Dr. Sinukumar Bhaskaran - Hip Replacement Surgeon in Pune
Total Hip Replacement (THR) procedure replaces all or part of the hip joint with an artificial device (prosthesis) to eliminate pain and restore joint movement.
A Total Hip Replacement or Total Hip Arthroplasty consists of replacing both the acetabulum and the femoral head while hemi arthroplasty generally only replaces the femoral head.
The thigh bone (femur) and pelvis (acetabulum) joint to form the hip joint. the joint surface is covered by a smooth articular surface that allows a pain-free moment in the joint.
The cartilage cushions the joint and allows the bone to move on each other with smooth moments. this cartilage does not show up on X-ray, therefore you can see a “Joint Space” between the femoral head and acetabular socket.
Types of Hip Replacement
1. Uncemented Total Hip Replacement :
Both the socket and the stem are fixed into the bone using acrylic bone cement. This is advised for elderly patients above the age of 65 years.
2. Cemented Total Hip Replacement :
Both the socket and the stem components are fitted into the bone without using acrylic bone cement. This is a precision operation and the bone grows into the surface of the components holding them securely. This type of replacement is advised for younger patients.
3. Hip Surface Replacement :
Instead of sacrificing the worn out head of the femur (ball), only the surface is shaved off and a new surface is fitted onto the socket and the head of a femur. This is a bone preserving operation that allows patients faster recovery and patients can have a full range of movements allowing them to squat and sit cross-legged.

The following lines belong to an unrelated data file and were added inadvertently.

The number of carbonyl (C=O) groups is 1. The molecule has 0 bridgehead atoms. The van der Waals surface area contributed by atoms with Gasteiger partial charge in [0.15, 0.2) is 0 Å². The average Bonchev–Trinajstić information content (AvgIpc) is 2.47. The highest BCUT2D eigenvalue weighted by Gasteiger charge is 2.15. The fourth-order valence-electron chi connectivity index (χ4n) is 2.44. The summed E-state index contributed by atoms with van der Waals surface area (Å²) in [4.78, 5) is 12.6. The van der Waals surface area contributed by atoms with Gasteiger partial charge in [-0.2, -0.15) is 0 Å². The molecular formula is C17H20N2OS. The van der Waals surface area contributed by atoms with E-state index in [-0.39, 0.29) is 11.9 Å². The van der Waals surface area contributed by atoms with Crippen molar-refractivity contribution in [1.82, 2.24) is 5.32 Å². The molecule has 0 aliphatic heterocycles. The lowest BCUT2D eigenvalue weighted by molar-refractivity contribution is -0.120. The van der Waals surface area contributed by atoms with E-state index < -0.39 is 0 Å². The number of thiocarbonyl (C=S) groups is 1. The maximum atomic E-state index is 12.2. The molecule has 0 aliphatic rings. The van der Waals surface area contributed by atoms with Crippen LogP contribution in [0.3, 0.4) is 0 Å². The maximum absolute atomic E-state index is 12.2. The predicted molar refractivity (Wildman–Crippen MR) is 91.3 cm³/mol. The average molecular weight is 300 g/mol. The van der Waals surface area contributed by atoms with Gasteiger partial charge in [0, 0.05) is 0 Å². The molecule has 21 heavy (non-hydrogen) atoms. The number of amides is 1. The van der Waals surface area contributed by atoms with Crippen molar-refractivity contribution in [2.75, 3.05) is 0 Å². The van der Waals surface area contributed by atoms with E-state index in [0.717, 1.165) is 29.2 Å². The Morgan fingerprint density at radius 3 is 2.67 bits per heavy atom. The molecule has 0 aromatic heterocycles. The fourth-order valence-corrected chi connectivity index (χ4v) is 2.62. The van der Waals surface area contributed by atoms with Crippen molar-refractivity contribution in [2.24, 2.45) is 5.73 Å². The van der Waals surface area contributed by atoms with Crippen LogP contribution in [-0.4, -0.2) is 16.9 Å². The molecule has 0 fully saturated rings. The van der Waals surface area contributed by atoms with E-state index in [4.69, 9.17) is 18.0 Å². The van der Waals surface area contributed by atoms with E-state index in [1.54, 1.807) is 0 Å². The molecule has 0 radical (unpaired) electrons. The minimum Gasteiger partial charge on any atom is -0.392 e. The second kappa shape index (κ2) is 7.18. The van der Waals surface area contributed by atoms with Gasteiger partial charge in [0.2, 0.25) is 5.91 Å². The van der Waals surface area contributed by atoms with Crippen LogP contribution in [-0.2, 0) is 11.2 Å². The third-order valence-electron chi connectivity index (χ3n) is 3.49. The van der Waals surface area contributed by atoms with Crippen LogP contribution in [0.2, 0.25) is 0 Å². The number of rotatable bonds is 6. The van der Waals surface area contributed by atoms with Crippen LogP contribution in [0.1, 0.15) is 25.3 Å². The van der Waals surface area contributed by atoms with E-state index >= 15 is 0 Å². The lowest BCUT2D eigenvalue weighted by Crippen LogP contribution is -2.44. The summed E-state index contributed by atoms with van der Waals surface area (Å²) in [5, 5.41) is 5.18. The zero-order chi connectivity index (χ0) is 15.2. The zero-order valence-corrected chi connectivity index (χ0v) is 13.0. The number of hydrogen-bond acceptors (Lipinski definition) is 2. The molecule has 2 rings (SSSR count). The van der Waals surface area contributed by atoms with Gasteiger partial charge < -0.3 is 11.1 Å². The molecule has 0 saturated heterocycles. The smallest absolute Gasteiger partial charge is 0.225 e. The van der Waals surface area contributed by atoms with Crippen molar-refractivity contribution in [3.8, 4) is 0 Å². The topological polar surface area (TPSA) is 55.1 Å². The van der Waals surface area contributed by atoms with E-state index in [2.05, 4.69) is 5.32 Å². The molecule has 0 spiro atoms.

Surgical Procedure :
The surgery itself takes about 90 minutes. However, preparation and anesthesia before surgery and recovery after surgery will keep you in the theatre for a total of about three hours. Your orthopedic surgeon will remove the damaged cartilage and bone, then position new metal and plastic joint surfaces to restore the alignment and function of your hip.
Many different types of designs and materials are currently used in artificial hip joints. All of them consist of two basic components: the ball component (made of a highly polished strong metal) and the socket component (a durable plastic cup which may have an outer metal shell).
Acrylic surgical bone cement may be used to fill the gap between the prosthesis and remaining natural bone to secure the artificial joint.
An uncemented prosthesis has also been developed which is used most often in younger, more active patients. The prosthesis may be coated with textured metal or a special bone-like substance which allows the bone to grow into the prosthesis.
A combination of a cemented ball and a noncemented socket may be used.